Religious attendance linked to lower mortality in elderly

July 23, 1999

DURHAM, N.C. -- A study of nearly 4,000 elderly North Carolinians has found that those who attended religious services every week were 46 percent less likely to die over a six-year period than people who attended less often or not at all, according to researchers at Duke University Medical Center.

After controlling for factors that could influence death rates -- such as medical illnesses, depression, social connections, health practices and demographics -- the frequent religious attenders were still 28 percent less likely to die than others in the study. The size of the effect was so strong that it was equal to that of not smoking cigarettes, Duke psychiatrist Dr. Harold Koenig said

Results of the study, funded by the National Institutes of Mental Health, are published in the July/August issue of Journal of Gerontology, medical sciences edition. Koenig, lead author of the research report, said it is the fourth major study published in the past two years documenting a relationship between religious attendance and longer survival.

"Participating in religious services is associated with significant health benefits in elderly people, even when you take into account the fact that religious people tend to start out with better health practices and more social support," Koenig said.

The current findings build on a series of earlier studies at Duke and elsewhere showing that religious people have lower blood pressure, less depression and anxiety, stronger immune systems and cost the health care system less than people who are less religiously involved.

In the Duke study, researchers arrived at their conclusions by analyzing data from a massive, 10-year research effort funded by the National Institutes of Health. Called the Established Populations for the Epidemiologic Studies of the Elderly (EPESE), the study cataloged information on how older North Carolinians age -- everything from social practices to religious behavior to eating and exercise habits.

Of the 1,177 subjects who died during the 6-year study period, 22.9 percent were frequent church attenders compared to 37.4 percent who were infrequent attenders.

While researchers can't explain the association between religious behavior and health, they say there is evidence that religious participation benefits people through a number of psychosocial, biological and behavioral pathways.

First, frequent religious service attenders reported having larger social networks and hence experienced greater social support than infrequent attenders, Koenig said. High levels of social support have been linked to better mental health, and they may also increase the likelihood that illnesses will be detected by friends and family and thus treated more rapidly, he said. Moreover, better mental health may confer protection against a wide range of physical illnesses, from heart disease to stroke, that have been linked to people with depression.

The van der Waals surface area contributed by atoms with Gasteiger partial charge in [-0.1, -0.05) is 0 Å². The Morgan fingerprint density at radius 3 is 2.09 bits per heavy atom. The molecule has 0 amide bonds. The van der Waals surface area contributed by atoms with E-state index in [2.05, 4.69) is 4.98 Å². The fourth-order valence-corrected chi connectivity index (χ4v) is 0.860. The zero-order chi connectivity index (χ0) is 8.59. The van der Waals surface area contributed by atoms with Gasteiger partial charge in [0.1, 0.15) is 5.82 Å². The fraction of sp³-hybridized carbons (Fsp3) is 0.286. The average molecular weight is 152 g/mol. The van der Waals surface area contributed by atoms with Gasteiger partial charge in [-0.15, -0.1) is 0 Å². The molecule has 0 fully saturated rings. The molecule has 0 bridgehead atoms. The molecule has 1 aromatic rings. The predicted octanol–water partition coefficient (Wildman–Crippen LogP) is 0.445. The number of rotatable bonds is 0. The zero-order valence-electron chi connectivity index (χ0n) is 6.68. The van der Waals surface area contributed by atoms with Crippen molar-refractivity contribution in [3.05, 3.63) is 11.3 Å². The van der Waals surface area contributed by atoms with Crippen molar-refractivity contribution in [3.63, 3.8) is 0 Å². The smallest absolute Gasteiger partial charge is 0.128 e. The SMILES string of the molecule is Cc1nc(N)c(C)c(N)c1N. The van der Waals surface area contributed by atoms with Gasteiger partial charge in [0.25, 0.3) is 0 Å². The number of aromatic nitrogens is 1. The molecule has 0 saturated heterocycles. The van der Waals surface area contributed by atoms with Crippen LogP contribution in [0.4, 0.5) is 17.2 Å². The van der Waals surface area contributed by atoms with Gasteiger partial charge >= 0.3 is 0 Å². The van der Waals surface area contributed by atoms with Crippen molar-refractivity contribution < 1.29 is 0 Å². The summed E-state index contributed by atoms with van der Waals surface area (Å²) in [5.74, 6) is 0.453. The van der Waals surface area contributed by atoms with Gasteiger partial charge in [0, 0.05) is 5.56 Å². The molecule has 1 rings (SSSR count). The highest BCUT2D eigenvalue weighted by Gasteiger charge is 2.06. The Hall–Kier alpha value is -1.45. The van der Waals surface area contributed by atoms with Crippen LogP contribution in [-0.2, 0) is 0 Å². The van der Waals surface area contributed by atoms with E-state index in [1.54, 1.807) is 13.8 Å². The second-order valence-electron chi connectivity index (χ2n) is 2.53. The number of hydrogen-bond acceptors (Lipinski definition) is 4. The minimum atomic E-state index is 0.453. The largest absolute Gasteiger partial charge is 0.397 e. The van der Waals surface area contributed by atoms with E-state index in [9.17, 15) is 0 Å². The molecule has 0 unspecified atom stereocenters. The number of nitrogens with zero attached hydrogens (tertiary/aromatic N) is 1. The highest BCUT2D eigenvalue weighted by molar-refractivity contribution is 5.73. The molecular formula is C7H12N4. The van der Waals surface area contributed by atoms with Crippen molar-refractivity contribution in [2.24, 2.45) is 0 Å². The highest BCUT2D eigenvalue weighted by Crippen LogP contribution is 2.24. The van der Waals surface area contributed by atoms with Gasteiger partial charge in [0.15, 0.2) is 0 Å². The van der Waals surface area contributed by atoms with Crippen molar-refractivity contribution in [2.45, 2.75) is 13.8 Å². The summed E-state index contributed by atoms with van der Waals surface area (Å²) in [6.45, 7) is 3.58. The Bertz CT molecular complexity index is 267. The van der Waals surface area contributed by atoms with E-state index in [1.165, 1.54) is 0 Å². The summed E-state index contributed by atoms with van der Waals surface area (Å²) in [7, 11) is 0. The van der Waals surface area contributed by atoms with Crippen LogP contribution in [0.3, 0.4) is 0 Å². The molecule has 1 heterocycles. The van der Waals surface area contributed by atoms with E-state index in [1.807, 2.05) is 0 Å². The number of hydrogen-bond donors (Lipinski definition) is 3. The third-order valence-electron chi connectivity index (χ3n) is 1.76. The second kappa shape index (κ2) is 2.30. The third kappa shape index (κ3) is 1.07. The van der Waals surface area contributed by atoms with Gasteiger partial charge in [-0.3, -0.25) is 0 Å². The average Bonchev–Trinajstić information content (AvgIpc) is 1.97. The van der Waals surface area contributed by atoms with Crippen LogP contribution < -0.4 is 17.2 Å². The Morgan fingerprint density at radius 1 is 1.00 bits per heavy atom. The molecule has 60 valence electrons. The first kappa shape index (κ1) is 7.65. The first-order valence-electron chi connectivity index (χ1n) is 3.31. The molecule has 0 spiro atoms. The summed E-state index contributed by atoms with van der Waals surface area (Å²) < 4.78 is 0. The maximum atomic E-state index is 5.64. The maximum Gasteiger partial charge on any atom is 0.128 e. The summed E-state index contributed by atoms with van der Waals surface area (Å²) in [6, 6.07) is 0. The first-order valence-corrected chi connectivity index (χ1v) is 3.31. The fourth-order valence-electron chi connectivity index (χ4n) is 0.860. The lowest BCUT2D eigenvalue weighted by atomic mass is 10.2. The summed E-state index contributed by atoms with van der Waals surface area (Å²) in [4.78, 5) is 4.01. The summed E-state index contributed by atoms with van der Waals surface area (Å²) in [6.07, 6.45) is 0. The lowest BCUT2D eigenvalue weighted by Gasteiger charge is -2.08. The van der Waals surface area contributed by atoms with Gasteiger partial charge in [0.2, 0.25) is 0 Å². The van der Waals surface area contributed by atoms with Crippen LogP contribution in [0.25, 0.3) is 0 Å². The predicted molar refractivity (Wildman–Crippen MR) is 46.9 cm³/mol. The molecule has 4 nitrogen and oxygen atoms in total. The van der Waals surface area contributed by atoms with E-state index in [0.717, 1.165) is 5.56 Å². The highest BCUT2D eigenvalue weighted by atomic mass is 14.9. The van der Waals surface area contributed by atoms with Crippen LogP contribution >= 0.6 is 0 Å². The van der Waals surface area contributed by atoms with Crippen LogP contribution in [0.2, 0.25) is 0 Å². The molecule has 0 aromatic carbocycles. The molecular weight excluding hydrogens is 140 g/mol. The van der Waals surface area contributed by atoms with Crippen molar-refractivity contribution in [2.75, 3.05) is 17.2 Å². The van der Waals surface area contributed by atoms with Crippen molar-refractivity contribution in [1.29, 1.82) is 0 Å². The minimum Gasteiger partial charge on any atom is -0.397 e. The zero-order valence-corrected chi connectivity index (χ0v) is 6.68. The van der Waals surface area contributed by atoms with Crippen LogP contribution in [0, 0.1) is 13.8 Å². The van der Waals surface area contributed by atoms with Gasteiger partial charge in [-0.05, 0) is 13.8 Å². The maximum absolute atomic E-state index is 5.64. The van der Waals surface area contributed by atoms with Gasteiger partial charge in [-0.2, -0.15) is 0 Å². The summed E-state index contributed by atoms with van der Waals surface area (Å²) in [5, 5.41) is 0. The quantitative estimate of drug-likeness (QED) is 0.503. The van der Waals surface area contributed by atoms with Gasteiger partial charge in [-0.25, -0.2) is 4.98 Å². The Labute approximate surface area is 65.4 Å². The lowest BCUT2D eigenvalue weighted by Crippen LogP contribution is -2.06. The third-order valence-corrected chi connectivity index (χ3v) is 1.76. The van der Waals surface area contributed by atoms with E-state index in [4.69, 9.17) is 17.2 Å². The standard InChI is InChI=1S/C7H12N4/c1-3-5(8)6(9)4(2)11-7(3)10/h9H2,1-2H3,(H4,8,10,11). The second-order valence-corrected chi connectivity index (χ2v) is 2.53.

"In dozens of studies, depression has been shown to increase the death rate from all causes," Koenig said. "So it stands to reason that if religious participation fosters better mental health, then death rates would be lower among this population."

Second, the worship and adoration associated with religious rituals may directly contribute to mental well-being by serving as coping mechanisms for stressful events or physical illnesses later in life, Koenig said. "Such positive feelings may counteract stress and convey health effects, like enhanced immune function, that go far beyond the prevention of depression or other negative emotions," he said.

Third, said Koenig, people who cope better with life's ups and downs appear to be less inclined to drink, smoke and engage in other destructive health habits. Even at baseline measurement in the current study, religious elderly people were physically healthier and reported leading healthier lifestyles than less frequent attenders.

But these factors were not sufficient to explain the relationship between religious attendance and longer survival found in the current study or others recently conducted around the nation, Koenig said.

In one of the largest studies to date on the subject, researchers at the University of California at Berkeley, produced similar results in a 28-year study of 5,000 people aged 21 to 65 years old. They found that people who attended religious services at least once a week had a 23 percent lower risk of dying over the study period than less frequent attenders, even after controlling for health, social and demographic factors.

Future EPESE studies will attempt to identify the specific psychosocial, behavioral and biological mechanisms by which religious involvement could affect health and mortality.
-end-


Duke University Medical Center

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